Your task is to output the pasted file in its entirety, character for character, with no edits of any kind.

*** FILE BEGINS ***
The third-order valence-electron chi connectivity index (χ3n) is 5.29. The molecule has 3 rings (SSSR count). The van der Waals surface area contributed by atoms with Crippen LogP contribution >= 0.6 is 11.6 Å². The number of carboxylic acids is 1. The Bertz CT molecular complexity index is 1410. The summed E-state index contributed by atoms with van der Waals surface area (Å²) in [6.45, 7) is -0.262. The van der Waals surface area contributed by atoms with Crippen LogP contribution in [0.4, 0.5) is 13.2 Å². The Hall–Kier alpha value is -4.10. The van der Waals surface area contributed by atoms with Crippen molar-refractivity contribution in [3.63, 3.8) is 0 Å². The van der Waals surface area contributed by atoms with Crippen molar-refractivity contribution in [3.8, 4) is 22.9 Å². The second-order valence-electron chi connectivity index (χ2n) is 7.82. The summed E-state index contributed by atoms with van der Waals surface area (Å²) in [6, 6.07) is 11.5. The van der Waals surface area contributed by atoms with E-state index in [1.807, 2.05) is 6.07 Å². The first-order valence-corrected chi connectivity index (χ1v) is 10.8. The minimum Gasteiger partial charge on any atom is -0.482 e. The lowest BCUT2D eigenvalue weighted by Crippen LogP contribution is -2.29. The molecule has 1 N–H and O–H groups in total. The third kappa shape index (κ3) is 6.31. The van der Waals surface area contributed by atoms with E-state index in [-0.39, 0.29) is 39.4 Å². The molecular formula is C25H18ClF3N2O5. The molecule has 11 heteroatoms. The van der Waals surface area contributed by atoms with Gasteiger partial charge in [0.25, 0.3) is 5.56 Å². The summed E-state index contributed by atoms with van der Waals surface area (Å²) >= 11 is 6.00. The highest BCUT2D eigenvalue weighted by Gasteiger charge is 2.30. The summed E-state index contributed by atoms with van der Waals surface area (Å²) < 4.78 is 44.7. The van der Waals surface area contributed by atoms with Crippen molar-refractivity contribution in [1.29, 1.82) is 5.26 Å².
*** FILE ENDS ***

The third-order valence-electron chi connectivity index (χ3n) is 5.29. The molecule has 3 rings (SSSR count). The van der Waals surface area contributed by atoms with Crippen LogP contribution >= 0.6 is 11.6 Å². The number of carboxylic acids is 1. The Bertz CT molecular complexity index is 1410. The summed E-state index contributed by atoms with van der Waals surface area (Å²) in [6.45, 7) is -0.262. The van der Waals surface area contributed by atoms with Crippen LogP contribution in [0.4, 0.5) is 13.2 Å². The Hall–Kier alpha value is -4.10. The van der Waals surface area contributed by atoms with Crippen molar-refractivity contribution in [3.63, 3.8) is 0 Å². The van der Waals surface area contributed by atoms with Crippen molar-refractivity contribution in [3.8, 4) is 22.9 Å². The second-order valence-electron chi connectivity index (χ2n) is 7.82. The summed E-state index contributed by atoms with van der Waals surface area (Å²) in [6, 6.07) is 11.5. The van der Waals surface area contributed by atoms with E-state index in [1.807, 2.05) is 6.07 Å². The first-order valence-corrected chi connectivity index (χ1v) is 10.8. The minimum Gasteiger partial charge on any atom is -0.482 e. The lowest BCUT2D eigenvalue weighted by Crippen LogP contribution is -2.29. The molecule has 1 N–H and O–H groups in total. The third kappa shape index (κ3) is 6.31. The van der Waals surface area contributed by atoms with E-state index in [-0.39, 0.29) is 39.4 Å². The molecular formula is C25H18ClF3N2O5. The molecule has 11 heteroatoms. The van der Waals surface area contributed by atoms with Gasteiger partial charge in [0.25, 0.3) is 5.56 Å². The summed E-state index contributed by atoms with van der Waals surface area (Å²) >= 11 is 6.00. The highest BCUT2D eigenvalue weighted by Gasteiger charge is 2.30. The summed E-state index contributed by atoms with van der Waals surface area (Å²) < 4.78 is 44.7. The van der Waals surface area contributed by atoms with Crippen molar-refractivity contribution in [1.29, 1.82) is 5.26 Å².